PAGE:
Judges in North Carolina, by and large, are public servants of great integrity. But not always.
Charlotte-area residents dont have to look far to know that. Take former Mecklenburg District Court Judge Bill Belk, who was banned from ever serving as a judge again after the Supreme Court found he demonstrated willful misconduct in office. Or former Mecklenburg Judge John Totten, who was censured, accused of throwing out a drunken-driving defendants alcohol level so the man would receive softer punishment than the law requires. Or former Judge Tim Smith, who was reprimanded twice by the Judicial Standards Commission for trying to help his sister in court and for berating prosecutors trying cases against his wife.
Nothing is more essential to a well-functioning judicial system than the morality and incorruptibility of judges and, importantly, the publics belief in that. Thats why Gov. Pat McCrory should veto legislation currently sitting on his desk that undercuts the reliable system that now holds judges accountable.
House Bill 652 adds a new level of secrecy to proceedings against judges, and politicizes an approach that has operated in an effective and nonpartisan way for years. And how it was snuck through on the final day of the legislative session raises questions about its backers motivations.
• Makes private certain proceedings against judges that are currently public;
• Takes away the Judicial Standards Commissions ability to publicly reprimand judges and gives Supreme Court justices all power over disciplining judges;
• Forces Supreme Court justices to pass judgment on a Supreme Court colleague if one is accused of wrongdoing.
The Judicial Standards Commission receives about 300 complaints about judges each year. The vast majority are investigated and dismissed. When the commission pursues a case or settles with a judge by issuing a public reprimand, the proceedings are public. That engenders public trust. It would end under this legislation, and the handling of all complaints would remain confidential unless the Supreme Court made them public.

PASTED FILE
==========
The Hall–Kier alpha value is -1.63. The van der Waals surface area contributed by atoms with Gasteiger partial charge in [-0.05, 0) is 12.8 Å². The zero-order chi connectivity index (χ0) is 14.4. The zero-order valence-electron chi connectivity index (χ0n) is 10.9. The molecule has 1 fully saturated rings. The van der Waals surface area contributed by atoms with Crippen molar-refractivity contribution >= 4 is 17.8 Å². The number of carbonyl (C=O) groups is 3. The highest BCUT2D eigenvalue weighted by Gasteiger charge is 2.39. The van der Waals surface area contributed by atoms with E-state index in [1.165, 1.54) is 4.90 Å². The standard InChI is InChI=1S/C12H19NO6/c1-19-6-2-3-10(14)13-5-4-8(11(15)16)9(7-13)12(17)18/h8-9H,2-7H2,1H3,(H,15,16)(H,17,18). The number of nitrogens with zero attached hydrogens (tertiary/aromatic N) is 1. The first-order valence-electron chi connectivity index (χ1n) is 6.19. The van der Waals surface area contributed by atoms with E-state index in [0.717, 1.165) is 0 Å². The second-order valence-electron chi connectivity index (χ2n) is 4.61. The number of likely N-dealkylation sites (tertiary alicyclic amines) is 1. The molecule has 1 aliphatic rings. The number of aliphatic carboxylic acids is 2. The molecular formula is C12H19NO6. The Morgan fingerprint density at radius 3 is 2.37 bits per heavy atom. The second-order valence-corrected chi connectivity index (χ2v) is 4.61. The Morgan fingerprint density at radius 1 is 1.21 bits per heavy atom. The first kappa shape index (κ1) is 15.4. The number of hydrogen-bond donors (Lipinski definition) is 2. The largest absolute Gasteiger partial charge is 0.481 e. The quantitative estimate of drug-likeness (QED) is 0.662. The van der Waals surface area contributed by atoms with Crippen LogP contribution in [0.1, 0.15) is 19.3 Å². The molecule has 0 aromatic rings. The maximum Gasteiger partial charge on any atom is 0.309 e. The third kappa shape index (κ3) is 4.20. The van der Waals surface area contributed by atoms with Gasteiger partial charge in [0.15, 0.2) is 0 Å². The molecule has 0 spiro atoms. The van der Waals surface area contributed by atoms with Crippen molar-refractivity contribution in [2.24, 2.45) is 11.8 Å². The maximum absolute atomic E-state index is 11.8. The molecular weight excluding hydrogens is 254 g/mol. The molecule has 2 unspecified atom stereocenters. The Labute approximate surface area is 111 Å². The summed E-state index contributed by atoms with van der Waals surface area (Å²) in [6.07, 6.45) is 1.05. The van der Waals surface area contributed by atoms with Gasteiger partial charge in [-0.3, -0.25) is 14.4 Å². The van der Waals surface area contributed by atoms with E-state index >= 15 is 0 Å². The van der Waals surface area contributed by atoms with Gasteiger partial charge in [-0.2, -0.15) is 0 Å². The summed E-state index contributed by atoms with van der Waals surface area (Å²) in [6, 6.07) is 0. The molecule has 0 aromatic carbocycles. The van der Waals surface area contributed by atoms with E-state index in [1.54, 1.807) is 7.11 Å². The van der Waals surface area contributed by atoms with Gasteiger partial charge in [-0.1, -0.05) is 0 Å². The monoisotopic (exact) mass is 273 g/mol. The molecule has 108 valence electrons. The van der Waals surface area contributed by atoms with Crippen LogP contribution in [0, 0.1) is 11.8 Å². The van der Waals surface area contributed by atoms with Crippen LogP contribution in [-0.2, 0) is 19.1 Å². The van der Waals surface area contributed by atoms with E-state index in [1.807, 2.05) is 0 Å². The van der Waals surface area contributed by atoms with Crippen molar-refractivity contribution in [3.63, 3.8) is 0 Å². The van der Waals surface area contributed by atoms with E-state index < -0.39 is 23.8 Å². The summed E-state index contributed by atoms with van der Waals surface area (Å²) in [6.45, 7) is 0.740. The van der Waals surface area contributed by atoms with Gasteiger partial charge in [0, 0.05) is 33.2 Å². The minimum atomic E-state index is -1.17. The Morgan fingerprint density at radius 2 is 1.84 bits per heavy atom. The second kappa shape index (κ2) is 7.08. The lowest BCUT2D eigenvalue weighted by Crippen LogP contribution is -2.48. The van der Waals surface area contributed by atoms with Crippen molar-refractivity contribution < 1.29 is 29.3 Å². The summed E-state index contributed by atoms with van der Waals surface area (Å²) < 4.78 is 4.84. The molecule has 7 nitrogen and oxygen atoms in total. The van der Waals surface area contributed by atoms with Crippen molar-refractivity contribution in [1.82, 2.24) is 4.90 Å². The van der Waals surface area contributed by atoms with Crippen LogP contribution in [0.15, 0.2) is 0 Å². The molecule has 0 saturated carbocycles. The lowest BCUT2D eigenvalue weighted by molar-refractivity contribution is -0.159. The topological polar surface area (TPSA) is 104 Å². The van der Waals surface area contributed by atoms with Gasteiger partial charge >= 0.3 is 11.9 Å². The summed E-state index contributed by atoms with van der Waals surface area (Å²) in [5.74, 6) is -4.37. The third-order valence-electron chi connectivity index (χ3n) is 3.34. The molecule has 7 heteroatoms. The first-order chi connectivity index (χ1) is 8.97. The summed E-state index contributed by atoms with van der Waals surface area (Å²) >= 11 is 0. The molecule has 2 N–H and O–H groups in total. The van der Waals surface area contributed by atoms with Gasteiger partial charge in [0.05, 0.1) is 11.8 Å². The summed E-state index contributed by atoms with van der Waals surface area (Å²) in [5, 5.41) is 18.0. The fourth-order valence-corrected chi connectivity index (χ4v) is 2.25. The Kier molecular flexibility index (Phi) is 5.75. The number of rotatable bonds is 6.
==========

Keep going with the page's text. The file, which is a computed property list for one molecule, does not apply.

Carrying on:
The bill also creates a potential conflict of interest for Supreme Court justices, who would essentially be put in the position of disciplining themselves. Currently, a justice facing charges has his case decided by the six most senior Court of Appeals judges.
Chief Judge John Martin of the Court of Appeals is the chairman of the Judicial Standards Commission. He wrote to legislators that the bill will create potential conflicts of interest within our judiciary and muddle the transparency and availability of public records related to judicial misconduct.
Twenty-nine past presidents of the N.C. Bar Association including registered Republicans, Democrats and independents wrote McCrory a letter this week unanimously urging him to veto the bill. The Bar has never before urged a governors veto.
A unanimous Supreme Court created the rules in 2006 and the system has worked well. This is another instance of fixing something that isnt broken, apparently to benefit a few over the public at large.
The bill passed narrowly, over bipartisan opposition and by far less than a veto-proof majority. The governor should veto it immediately.
The Charlotte Observer welcomes your comments on news of the day. The more voices engaged in conversation, the better for us all, but do keep it civil. Please refrain from profanity, obscenity, spam, name-calling or attacking others for their views.
Have a news tip? You can send it to a local news editor; email email@example.com to send us your tip - or - consider joining the Public Insight Network and become a source for The Charlotte Observer.Read moreRead less